Greetings one and all! I hope you are doing well and loving life. Once again, I invite you to take a deep breath, pour a cup of coffee or hot tea, and relax. Today, I want you to seriously consider how you respond to the very common question “How are you?” We hear this question numerous times throughout the day. Family. Friends. Strangers. Service providers. They all seem so interested in our well-being! And how do we typically respond? I’m FINE. I’m just FINE! The words roll off our tongues without a thought. No hesitation. And yet, the words often belie the reality of our situation. When dealing with the seemingly endless challenges posed by caregiving, we are often anything but FINE!
As a personal caregiver when I was a teenager, I became fluent in the language of caregiving. I deflected the compassionate inquiries of family and friends with bold reassurances.The more dire the circumstances, the more adamantly I proclaimed to the world that I was doing quite well, thank you! Shakespeare’s famous quote from Hamlet eloquently describes this all too common tendency of caregivers, “The lady [or gentleman] doth protest too much, methinks.” It is apparently a timeless aspect of the human condition—struggling to admit that things are spinning out of control. Reluctant to ask for help. So instead, we project a facade of calm and certainty—I’m FINE!
What is to be gained by declaring “I’m FINE” when we are anything but FINE? Having served as a personal and professional caregiver, I have come to realize that the deceptive proclamation serves caregivers in the following ways (not necessarily beneficial ways):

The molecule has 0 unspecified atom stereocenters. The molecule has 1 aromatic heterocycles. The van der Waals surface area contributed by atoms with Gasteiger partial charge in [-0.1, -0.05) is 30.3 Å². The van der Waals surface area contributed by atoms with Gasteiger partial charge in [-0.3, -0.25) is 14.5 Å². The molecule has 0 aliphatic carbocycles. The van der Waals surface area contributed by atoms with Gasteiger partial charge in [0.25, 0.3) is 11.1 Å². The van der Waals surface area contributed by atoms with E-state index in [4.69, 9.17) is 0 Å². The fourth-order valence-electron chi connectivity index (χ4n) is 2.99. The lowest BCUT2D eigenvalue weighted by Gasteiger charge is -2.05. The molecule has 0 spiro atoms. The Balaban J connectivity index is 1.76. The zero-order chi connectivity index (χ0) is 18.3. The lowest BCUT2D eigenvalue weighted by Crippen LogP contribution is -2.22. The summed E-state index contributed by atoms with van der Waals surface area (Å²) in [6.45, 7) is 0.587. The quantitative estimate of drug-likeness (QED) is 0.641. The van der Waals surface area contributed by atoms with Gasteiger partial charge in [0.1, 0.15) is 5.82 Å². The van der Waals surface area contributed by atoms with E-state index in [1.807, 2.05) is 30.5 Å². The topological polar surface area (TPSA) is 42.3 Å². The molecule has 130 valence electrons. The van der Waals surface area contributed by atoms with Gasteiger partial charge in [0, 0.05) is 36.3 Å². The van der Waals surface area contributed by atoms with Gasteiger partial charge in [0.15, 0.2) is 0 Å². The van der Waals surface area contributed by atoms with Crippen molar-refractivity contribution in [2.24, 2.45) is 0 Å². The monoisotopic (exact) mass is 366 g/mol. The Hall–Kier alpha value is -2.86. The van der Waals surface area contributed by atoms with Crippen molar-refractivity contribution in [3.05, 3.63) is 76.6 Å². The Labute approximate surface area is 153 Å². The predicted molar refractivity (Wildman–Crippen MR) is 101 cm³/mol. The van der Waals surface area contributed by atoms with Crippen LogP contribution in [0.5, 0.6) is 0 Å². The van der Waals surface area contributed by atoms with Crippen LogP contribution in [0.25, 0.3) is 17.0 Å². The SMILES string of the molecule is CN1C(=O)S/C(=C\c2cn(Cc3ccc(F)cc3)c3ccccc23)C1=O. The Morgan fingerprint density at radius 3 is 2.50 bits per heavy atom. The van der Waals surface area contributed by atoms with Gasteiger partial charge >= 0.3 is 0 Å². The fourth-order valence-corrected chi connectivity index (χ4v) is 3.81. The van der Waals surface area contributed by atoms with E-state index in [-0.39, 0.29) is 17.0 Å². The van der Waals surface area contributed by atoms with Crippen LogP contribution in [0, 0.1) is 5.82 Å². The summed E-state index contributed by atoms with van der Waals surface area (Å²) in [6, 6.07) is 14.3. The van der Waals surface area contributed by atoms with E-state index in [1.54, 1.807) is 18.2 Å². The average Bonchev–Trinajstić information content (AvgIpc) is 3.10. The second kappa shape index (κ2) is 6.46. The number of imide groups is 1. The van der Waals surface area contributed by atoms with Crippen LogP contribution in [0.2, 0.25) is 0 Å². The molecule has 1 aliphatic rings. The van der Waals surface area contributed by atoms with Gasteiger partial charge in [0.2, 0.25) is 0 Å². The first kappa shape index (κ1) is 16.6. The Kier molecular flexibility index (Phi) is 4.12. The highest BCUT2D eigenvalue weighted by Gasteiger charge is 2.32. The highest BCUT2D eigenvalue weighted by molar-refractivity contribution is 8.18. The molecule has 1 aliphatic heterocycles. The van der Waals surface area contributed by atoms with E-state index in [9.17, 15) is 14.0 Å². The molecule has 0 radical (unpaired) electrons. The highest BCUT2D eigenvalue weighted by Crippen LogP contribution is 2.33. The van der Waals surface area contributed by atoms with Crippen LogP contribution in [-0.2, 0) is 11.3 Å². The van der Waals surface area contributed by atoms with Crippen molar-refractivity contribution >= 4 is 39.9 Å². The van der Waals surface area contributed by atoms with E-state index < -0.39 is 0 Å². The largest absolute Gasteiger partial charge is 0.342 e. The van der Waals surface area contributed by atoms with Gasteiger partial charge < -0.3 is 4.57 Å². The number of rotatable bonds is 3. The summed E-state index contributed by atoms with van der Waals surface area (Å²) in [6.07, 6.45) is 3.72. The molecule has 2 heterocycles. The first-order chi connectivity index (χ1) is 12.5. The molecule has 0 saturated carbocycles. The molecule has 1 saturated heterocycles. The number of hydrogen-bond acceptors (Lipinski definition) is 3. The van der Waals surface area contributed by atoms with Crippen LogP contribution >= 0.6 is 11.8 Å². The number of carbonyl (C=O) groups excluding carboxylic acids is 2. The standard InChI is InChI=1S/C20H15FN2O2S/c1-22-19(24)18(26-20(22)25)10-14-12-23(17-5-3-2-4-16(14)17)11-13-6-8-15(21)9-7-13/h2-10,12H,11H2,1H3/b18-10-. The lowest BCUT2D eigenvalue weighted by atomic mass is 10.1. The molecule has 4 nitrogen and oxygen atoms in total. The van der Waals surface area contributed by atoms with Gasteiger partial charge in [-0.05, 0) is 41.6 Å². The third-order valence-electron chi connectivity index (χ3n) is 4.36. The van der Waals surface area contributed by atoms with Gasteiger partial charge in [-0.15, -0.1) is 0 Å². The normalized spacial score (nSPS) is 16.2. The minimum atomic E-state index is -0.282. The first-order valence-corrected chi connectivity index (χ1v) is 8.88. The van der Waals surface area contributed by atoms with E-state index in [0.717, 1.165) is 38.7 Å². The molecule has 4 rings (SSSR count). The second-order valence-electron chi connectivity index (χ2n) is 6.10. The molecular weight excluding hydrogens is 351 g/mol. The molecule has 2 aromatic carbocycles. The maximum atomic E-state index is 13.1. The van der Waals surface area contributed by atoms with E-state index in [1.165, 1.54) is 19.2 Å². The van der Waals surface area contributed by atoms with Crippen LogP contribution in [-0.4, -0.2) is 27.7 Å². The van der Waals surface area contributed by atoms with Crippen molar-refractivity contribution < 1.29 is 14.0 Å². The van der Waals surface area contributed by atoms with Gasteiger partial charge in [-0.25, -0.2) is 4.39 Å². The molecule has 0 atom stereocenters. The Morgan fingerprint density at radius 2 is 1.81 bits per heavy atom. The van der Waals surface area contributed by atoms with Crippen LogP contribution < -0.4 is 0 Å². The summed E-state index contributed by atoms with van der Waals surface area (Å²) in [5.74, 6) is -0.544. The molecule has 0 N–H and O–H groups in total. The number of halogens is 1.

FINE maintains the illusion that we are in control.
FINE reinforces a state of denial.
FINE projects an image of confidence and self-assurance.
FINE preserves our pride.
I appreciate the desire to be FINE when knee-deep in the journey of caregiving. When I cared for my mom, I desperately wanted to feel in control of something. I needed to deny the reality that her illness was terminal. I wanted to be seen as a capable and competent caregiver to my mom. And, I took great pride in handling anything and everything that was asked of me. However, being FINE resulted in devastating, unforeseen consequences: social isolation, compromised physical and emotional health, spiritual despair, and complicated grief. I didn’t fully comprehend the implications of being FINE until twenty years after the death of my mom. Better late than never, right? So, I hope that by sharing a bit of my caregiving experience, perhaps you will realize sooner than I that FINE is not a desirable state of being.
If not FINE, how should you be? This may seem a bit presumptuous of me since I don’t know you, but I have a suggestion that will hopefully serve you well. Plain and simple—BE HONEST. When family and friends ask how you are—tell them! Angry. Sad. Lonely. Overwhelmed. Grateful. Happy. Content. Exhausted. Relieved. Whatever! Discover the courage to be vulnerable with those who love and care about you. By so doing, you invite other people to share a bit of the journey with you thus enriching the experience for all involved. BE HONEST and you have a much better chance of being well.
I look forward to the ongoing conversation. If you have specific questions or concerns related to your caregiving experience, I would love to hear from you. Until the next posting, I wish you and yours countless blessings…jane
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